HOW LIME PRETREATMENT IMPROVES YOUR BIOGAS YIELD

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1 HOW LIME PRETREATMENT IMPROVES YOUR BIOGAS YIELD Heiszwolf, J.J. 1, Dobbe, R. 2 and Brognaux, N. 1 1 Lhoist Business Innovation Center, Rue de l Industrie 31, B-1400, Belgium, 2 Lhoist Western Europe, Galvanistraat 1, 6716 AE, Ede, the Netherlands Corresponding Author Tel , Abstract In this paper it is shown how pretreatment of biomass results in the significant improvement of the biogas yield in the anaerobic digestion (AD) process. The pretreatment is carried out with Lhoist Lime which is a biocompatible material manufactured from high purity calcium oxide originating from natural resources. Apart from AD process improvement, Lhoist Lime has a variety of applications in anaerobic digestion, agriculture and biomass upgrading. The paper addresses the scientific concepts and practical application of lime pretreatment of biomass. It is shown that during the pretreatment easy digestible carbohydrates are formed and the enzymatic accessibility of the cellulose is increased. With a series of test using grass biomass, it is be demonstrated that after Lhoist Lime pretreatment, the resulting biomass shows significant improvement of the enzymatic digestibility and methane yield. It was found that the methane production of the AD process increased with 25% which contributes directly to the bottom line. In addition the pretreatment improves the operation of the anaerobic digester because the viscosity of the biomass is lower, the grass material is less prone to agglomeration and the throughput can be increased. Keywords Lime, alkali, biomass, pretreatment, enzymatic, digestibility, accessibility, methane, biogas, anaerobic digestion, lignocellulosic, biomass, cellulose, hemicellulose Introduction Biogas is a renewable energy carrier generated via the anaerobic digestion (AD) of biomass. Biogas is rapidly growing in Europe and contributes to our energy independence, reduction of CO2 emissions, and sustainable energy generation. The feedstock for AD units ideally consists of waste streams but in practice animal feeds (e.g. corn) are commonly used. The use of agricultural waste streams such as straw, grass or manure is hampered by their low biogas yield because of the high lignocellulosic composition. In this paper we will show how the application of lime pretreatment using Lhoist Lime can unleash the potential of low cost waste streams and can improve the biogas yield of fibrous biomass. What is Lhoist Lime? Lhoist Lime is a biocompatible product consisting of high purity calcium oxide made from natural resources. Lhoist Lime has a variety of applications in anaerobic digestion, agriculture and biomass upgrading. Lhoist Lime can be used in the pretreatment of biomass, can correct the ph of acidic digester feeds, contributes to the digester buffer capacity, assist in phosphate and ammonia recovery from manure streams, and is used to add value to organic waste streams.

2 Lhoist Lime Pretreatment The Lhoist Lime pretreatment of biomass is a simple process which can easily be carried out with inexpensive equipment. The process is as follows: the biomass is mixed with Lhoist Lime, heated to about ( o C), and is allowed to react for a certain residence time. Because the temperature remains well below the boiling point of water, no expensive pressure equipment is required. Moreover, the heat for the pretreatment can be supplied by the waste heat streams from the AD unit, for example from the exhaust gas of the gas combustion engine. After the Lhoist Lime pretreatment, the biomass can be fed directly to the anaerobic digester due to the biocompatibility of Lhoist Lime. Any remaining alkalinity will be neutralized by the CO2 in the digester to form calcium carbonate which is an excellent buffer for the biological ph values (Park et al., 2010). In the Lhoist corporate R&D centre, the Lhoist Lime pretreatment has been carried out in 3 litre temperature controlled stirred vessels, see Figure 1. With this set-up the commercial pretreatment process can be accurately simulated to quantify the enhancement of biogas production for different biomass feeds. Figure 1: Laboratory equipment for lime pretreatment of biomass consisting of three temperature controlled stirred tank reactors with individual temperature and ph measurement. Enhancement Mechanism The improvement of biogas yield by Lhoist Lime pretreatment is based on increased fibre digestion facilitated by a partial decomposition of the hemicellulose. This process increases the accessibility of the enzymes to cellulose and leads to the release of easy digestible short chain carbohydrates. As a result of both mechanisms, the Lhoist Lime treatment increases the biogas yield. It is important to add that the improvements to the biomass structure by Lhoist Lime pretreatment is not only advantageous for anaerobic digestion but also for bioethanol production and animal feed applications. In addition to the above two mechanisms, the alkaline Lhoist Lime pretreatment also increases the cellulose crystallinity, improves hydrolysis and causes less sugar degradation than acid pretreatment (Kumar et al. 2009).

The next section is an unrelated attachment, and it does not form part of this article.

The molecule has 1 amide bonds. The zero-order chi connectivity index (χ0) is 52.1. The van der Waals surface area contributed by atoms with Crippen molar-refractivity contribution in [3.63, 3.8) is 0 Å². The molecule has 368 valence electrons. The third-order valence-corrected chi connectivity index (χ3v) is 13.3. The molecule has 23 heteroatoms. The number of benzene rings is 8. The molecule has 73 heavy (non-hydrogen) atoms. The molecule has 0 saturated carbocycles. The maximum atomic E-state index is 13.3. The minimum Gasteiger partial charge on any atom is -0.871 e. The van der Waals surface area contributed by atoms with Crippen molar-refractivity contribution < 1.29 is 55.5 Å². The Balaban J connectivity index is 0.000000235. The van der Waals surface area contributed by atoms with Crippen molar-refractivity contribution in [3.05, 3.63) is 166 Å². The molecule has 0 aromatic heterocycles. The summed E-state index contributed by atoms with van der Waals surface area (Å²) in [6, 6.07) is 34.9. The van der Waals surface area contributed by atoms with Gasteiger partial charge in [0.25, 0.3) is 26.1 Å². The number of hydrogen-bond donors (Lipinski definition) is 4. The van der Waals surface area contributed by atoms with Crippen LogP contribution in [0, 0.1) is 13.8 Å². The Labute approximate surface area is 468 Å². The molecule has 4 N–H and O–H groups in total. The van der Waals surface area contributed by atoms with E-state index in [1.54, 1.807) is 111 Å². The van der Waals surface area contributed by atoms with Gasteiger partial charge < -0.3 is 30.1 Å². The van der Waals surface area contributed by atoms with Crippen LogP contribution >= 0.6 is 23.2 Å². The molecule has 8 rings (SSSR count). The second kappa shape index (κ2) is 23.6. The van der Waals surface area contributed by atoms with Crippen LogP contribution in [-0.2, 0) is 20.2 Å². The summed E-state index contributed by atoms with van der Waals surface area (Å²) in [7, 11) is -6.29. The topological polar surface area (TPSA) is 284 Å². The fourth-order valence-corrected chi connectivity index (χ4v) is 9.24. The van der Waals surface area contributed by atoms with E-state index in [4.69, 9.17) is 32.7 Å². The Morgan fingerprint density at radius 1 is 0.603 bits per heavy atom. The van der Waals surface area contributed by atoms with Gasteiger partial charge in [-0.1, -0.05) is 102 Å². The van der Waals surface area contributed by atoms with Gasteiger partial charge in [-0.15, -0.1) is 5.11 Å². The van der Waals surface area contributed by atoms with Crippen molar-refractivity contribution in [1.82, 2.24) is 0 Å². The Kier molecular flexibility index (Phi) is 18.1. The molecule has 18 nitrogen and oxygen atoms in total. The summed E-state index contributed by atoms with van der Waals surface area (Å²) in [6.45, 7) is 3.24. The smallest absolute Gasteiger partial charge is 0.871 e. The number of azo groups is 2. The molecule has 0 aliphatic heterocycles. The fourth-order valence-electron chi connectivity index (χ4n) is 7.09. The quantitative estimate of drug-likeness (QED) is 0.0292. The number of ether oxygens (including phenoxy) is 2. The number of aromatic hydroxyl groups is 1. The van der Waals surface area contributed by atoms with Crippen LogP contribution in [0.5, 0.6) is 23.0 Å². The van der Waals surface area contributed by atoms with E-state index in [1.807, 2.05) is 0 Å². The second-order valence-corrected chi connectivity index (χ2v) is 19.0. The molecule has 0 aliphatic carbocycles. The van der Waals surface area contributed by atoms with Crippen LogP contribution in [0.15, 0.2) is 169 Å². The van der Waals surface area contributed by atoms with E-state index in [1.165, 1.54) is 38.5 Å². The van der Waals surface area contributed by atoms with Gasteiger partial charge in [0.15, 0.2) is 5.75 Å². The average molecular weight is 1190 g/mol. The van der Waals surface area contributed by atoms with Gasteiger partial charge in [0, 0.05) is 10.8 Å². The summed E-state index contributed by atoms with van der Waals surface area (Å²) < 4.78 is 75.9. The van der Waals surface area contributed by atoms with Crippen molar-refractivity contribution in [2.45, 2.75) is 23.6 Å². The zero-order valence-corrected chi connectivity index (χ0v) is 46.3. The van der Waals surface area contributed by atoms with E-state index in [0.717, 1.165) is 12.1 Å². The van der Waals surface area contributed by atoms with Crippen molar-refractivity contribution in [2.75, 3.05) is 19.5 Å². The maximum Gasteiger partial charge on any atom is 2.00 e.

3 In general, a less valuable biomass is higher in fibre content and is thus more difficult to process. At the same time, high fibre feeds are ideally suited for Lhoist Lime pretreatment. With Lhoist Lime pretreatment the economic value of low cost feeds can be upgraded. Experimental Procedure To demonstrate Lhoist Lime pretreatment experiments with grass were carried out. Grass is normally not used in anaerobic digesters because it is difficult to digest. The composition of the grass material was determined by the Flemish Institute for Agriculture and Fisheries (ILVO, Merlebeke, Belgium) and consisted mainly of fibrous material, see Figure 2. The pretreatment was carried out in the Lhoist laboratory by adding Lhoist Lime at three levels (3, 5, and 10 wt% CaO / DM) to a mixture of grass and water. The mixture was subsequently heated and kept at the elevated temperature for certain reaction times. Note that the reference sample, without Lhoist Lime, was also mixed with the same amount of water and was also heated to the same temperature and maintained for the same time. This means that the reference sample has been subjected to thermal pretreatment. Figure 2: Composition of the dried grass sample showing the values of the different components (wt% on dry matter basis) using the van Soest (1991) method. Figure 3: Fibre components of the biomass (wt% on dry matter basis) after pretreatment with and without Lhoist Lime. The fibre components were measured according to van Soest (1991). After the pretreatment the samples were cooled down, the fibre content was analyzed (ILVO), the enzymatic digestibility was measured (ILVO) and the biogas potential was determined by a commercial laboratory (Innolab, Gent, Belgium). For the biogas test about 70 gram of pretreated biomass was added to 3 litres of inoculum obtained from a mix of different commercial digesters. The biogas production was measured volumetrically on a daily basis and the methane content was determined at the end of the test by gas chromatograph. The biogas measurement was carried out at 38 o C out in duplo and the gas measurement was corrected by subtracting the gas production of a blanco test (only inoculum).